May Says She'll Run for Re-Election. Tories Laugh in Reply

  • Lame-duck premier’s aim was to end rumors about her future
  • Tory lawmakers laugh at idea she’ll lead them in another vote

U.K. Minister Theresa May and her Japanese counterpart Shinzo Abe wait for their Shinkansen bullet train bound for Tokyo at Kyoto station on Aug. 30.

Photographer: Yoshiko Sato/AFP via Getty Images

U.K. Prime Minister Theresa May tried to convince people she’s no lame duck by insisting she intends to lead her Conservative Party into the next election. Her own lawmakers chuckled at the idea.

After a weekend that saw one newspaper claim to know the date in 2019 when May is planning to quit, the premier jumped at the chance to stop the rumor mill during a visit to Japan. Asked whether she’d still be in her job by 2022, when the next vote is due, her response was unequivocal.

“Yes,” she told ITV News in Kyoto on Wednesday. “There’s been an awful lot of speculation about my future which has no basis in it whatsoever. I’m in this for the long term. I’m not a quitter.”

Problem is no one believes her: the main reaction from lawmakers, speaking privately, was to laugh at the idea. In the run-up to June’s snap election, May took the Tory poll lead from 20 percentage points down to 2 points, losing seats -- and her majority -- in Parliament. That formed the impression she would be removed when her own party felt it was the right time.

The consensus among rank-and-file lawmakers and ministers who spoke to Bloomberg on condition of anonymity was that May’s answer was aimed at warding off challengers during a particularly delicate time: ahead of a party conference and a summit of European Union leaders that could settle the direction of Brexit. Both are taking place in October.

Justin Fisher, professor of politics at Brunel University in northwest London, agreed.

“To say anything else would be political suicide for her, for the Conservative Party, and actually for Britain, in terms of the extremely lengthy negotiations over Brexit, which will shape the country for years to come,” said Fisher. “It’s important that the people we’re negotiating with don’t start wondering whether they’re going to be talking to the same people in a few months.”

May’s lawmakers said the more important statement to them was the private promise she made in the wake of the June 8 election that she would stay on only as long as they wanted her to. That commitment, as well as the absence of an obvious successor, helped to see off any immediate move to dump her.

In the days around that pledge, former Chancellor of the Exchequer George Osborne, fired by May, had delighted in calling her a “dead woman walking,’’ while former Education Secretary Nicky Morgan -- also removed from office by the premier -- said she might be gone by the end of the year.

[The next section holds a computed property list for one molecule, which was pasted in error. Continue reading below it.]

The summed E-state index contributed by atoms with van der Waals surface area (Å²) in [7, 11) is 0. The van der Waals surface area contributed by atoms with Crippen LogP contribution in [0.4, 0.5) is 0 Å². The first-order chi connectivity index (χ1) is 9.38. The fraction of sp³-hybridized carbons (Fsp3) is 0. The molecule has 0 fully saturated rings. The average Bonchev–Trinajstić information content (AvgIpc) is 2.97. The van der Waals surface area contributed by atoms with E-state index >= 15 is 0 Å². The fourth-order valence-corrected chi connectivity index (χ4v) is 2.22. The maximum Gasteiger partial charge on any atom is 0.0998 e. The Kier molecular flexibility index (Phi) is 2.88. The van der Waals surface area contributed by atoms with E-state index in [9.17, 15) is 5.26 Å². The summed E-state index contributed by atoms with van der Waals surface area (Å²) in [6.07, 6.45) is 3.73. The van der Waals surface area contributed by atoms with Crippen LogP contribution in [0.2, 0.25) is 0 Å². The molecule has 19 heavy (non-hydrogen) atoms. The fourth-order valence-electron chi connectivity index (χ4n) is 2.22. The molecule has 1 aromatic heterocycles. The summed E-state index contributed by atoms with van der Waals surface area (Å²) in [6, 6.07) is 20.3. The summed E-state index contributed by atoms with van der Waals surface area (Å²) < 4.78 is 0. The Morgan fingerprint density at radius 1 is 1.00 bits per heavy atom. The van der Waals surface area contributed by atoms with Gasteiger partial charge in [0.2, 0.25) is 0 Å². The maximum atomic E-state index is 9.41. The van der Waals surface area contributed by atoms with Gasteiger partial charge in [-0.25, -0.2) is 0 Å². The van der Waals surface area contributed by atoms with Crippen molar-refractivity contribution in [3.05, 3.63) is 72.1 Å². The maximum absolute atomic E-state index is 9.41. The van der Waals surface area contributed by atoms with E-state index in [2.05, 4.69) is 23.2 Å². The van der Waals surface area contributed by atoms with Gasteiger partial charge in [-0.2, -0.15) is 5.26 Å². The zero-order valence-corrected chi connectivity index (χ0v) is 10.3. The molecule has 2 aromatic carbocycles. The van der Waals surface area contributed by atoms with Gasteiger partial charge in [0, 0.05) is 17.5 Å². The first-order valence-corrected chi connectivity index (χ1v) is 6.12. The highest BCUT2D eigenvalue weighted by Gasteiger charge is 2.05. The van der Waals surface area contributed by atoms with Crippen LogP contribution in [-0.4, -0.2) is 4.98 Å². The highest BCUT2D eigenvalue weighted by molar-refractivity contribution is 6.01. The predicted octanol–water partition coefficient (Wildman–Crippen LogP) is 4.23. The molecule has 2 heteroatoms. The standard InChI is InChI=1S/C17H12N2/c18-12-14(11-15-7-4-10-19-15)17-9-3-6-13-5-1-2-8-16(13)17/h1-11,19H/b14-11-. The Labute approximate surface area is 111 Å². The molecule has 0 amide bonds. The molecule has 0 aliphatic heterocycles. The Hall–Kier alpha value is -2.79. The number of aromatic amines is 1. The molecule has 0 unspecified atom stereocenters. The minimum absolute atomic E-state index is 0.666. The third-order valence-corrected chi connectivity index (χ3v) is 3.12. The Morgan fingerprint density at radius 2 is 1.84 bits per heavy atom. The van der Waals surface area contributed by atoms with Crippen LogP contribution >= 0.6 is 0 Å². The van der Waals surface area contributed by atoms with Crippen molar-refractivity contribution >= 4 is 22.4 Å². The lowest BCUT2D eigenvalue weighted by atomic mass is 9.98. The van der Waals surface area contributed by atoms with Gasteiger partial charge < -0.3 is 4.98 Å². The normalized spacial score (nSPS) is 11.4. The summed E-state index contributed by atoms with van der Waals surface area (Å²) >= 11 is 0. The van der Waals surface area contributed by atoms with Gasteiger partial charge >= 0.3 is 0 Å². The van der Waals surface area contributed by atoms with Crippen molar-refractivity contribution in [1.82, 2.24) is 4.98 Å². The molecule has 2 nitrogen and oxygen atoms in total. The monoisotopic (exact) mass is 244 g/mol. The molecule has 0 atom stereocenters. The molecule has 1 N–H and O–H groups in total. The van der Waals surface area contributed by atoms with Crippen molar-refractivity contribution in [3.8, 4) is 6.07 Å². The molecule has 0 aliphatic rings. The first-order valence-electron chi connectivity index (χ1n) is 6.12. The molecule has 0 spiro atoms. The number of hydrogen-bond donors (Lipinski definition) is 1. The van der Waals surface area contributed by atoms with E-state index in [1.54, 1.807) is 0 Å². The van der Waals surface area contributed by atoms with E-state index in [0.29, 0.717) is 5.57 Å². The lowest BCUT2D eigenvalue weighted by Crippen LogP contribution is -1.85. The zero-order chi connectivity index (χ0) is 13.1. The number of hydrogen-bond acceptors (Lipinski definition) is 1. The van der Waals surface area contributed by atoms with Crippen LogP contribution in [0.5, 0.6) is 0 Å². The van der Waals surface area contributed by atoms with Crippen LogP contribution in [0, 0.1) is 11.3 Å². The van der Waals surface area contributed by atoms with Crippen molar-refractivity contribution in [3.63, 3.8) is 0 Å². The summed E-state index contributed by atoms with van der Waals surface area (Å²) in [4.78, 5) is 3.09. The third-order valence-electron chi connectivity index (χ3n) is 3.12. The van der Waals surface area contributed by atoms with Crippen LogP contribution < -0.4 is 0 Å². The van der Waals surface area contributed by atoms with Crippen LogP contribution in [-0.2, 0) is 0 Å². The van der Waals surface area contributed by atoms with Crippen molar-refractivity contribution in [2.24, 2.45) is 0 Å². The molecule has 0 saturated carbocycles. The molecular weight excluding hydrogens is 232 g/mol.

Boris Backing

But Foreign Secretary Boris Johnson, a potential successor who was backed by May earlier in the week after a media onslaught questioning his own competence, pledged his “undivided” support and endorsed the premier’s Brexit strategy. Tory lawmaker Jacob Rees-Mogg, a hard-line Brexit supporter, tweeted that “it is right to back Mrs. May and for her to continue.”

May repeated her intention to stick around in a news conference in Tokyo with Japan’s Shinzo Abe.

“There are real issues we need to be dealing with and I’m there to do it,” she told reporters. “Most members of the public would say they want the government to get on with the job and that’s exactly what I’m doing.”

One minister said privately that the party would be concerned if May’s bullishness led to a return to what it saw as an imperial governing style, when her office tried to enforce rigid discipline across the whole of government. Since her humiliation in the election, ministers have asserted their independence.

May would be in danger if lawmakers took her at her word, and history points to notable examples.

Thatcher, Blair

Margaret Thatcher’s clear plan to, in her words, “go on and on” meant that once her party had decided that she was an electoral liability, Tory members of Parliament had no choice but to throw her out in 1990. Tony Blair, on the other hand, bought himself a year when his party moved against him in 2006 by promising to leave within 12 months.

Still, not everyone thought May was bluffing. “The prime minister is determined to take our country forward and get a good Brexit outcome,” said Tory lawmaker Nadhim Zahawi.

“She is getting on with the job of increasing our global trade,” he said. “At home she continues to drive the agenda for responsible enterprise. That gritty determination will, I think, make her the right leader to take our party forward into the next election.”

— With assistance by Thomas Penny

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